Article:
Conjunctions:76 Fortieth Anniversary Issue

Three Stories
The following is one of three stories by Diane Williams featured in Conjunctions:76, Fortieth Anniversary Issue.

 



Popping


She selects a deep-dark violet eggplant that is not shriveled—green beans that are not dirty or coarse—a cucumber that’s not too thick or puffy.

This plaid-dressed lady’s voice is faint and singsong and why does she tell herself things that she already knows?—as if she is talking to a stranger—Any avocados that aren’t soft? Fresh celery? Do you have fresh grapes?

A man the lady sees lifts a Moonglow pear, and although its skin can be bitter, he presses it to his lips. And this marvelous pear, after he puts it back down, is competent to shed its aura all over a kiwi.

As a matter of fact each and every color here at Shim’s is popping around. And not merely a few of us can be distracted by all of this—the history of art teaches us.

As she dawdles near a shop that sells oddball crockery and miscellaneous gifts, the lady receives a wink from Max Hinks. And since she had long wished for this eye contact—she is now well gratified. Oh, the eggplant?—she’ll dice it and fry it, and until then it will be refrigerated and covered to prevent drying—same for the beans. The cucumber will be slashed nearly instantly.

And during this era, all injury to this lady beyond reasonable wear—all losses shall be made good to her satisfaction and when she is injured or lost—the responsibility for her shall be widespread.

This was only the case last year, when her life was not so fast-paced and gripping as it is now. Now there are persons at her side timing her vitals—until, sorry—until she is dead.

She did tend to her husband when he was ill, and she was nice to him, although they had arguments about money.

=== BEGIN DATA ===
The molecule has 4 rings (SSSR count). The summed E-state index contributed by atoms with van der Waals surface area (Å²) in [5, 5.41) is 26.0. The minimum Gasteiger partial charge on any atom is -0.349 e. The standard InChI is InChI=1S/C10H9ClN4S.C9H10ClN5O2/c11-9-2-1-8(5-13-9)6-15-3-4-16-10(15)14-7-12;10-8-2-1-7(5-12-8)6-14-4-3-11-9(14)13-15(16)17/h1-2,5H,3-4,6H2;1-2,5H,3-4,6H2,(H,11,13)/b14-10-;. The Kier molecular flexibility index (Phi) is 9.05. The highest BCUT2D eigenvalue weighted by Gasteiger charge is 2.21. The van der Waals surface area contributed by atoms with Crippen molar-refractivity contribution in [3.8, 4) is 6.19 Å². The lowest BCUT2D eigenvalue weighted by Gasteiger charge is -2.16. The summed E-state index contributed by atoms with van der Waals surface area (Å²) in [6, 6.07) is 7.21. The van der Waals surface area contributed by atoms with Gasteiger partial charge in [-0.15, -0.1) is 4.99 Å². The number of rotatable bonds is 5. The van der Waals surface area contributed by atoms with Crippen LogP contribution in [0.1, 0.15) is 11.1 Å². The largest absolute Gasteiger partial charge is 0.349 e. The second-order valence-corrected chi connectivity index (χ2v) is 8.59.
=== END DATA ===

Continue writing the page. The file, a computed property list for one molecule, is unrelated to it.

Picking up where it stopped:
Money is foremost in her husband’s mind and what he likes best are durable and practical things—stainless steel tableware and the like, that bear no resemblance to his late wife.

He is especially fond of his Waring two-slot, light-duty toaster that was produced with no hazardous material.

It is electric, 120 volts, 950 watts, and is considered by many to be the greatest toaster ever made.



 

Diane Williams edits NOON. Her Collected Stories (Soho Press) is available in paperback. A new book of her stories, How High?—That High, is due out from Soho Press in fall 2021She is the recipient of four Pushcart Prizes.

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Vol. 78
Fear Itself
Spring 2022
Edited by Bradford Morrow

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from between the lines of Another Love Discourse
July 27, 2022
Silence
 I thought I was good because I had borne the brunt of society’s manhandling, because through halls
of terror I fled and gangs of girls followed me, seeking to press thumbs deep into
my arms, cheeks, back of my neck, thighs, because goodness lay heavy in the air around me, because
most around me were powerful underprivileged role models, I thought it good enough
to know and read vexatious histories and in my own private sanctum feel the pain, to dwell
in sorrow through theater and dance, that just by being around, goodness could rub off on a person
July 20, 2022
The island appeared in the playa –
            a thick family of vegetation in sand
            as if risen from the undulation of blued snow over
            grasses, purple. Huddling
            through time, as bodies green and dark
            in me knew better, yet compelled me
            to run from the tall thick house
            where I lay resting
            and take refuge from the wind
            where wind blew.
 
July 13, 2022
The feet trudge the path of the eyes.

Vouch for snow-covered trails skirted by galvanic tamaracks,
the previous fall’s needles a carpet of #2 pins.

Vouch for garrulous waxwings captivating powerlines,
mesmerizing middle C and rising,
coloratura clouds.

Vouch for the rich acoustic world of moths
fallen silent, streets of pupal stillness,
bodies suspended in glycerol sleep.
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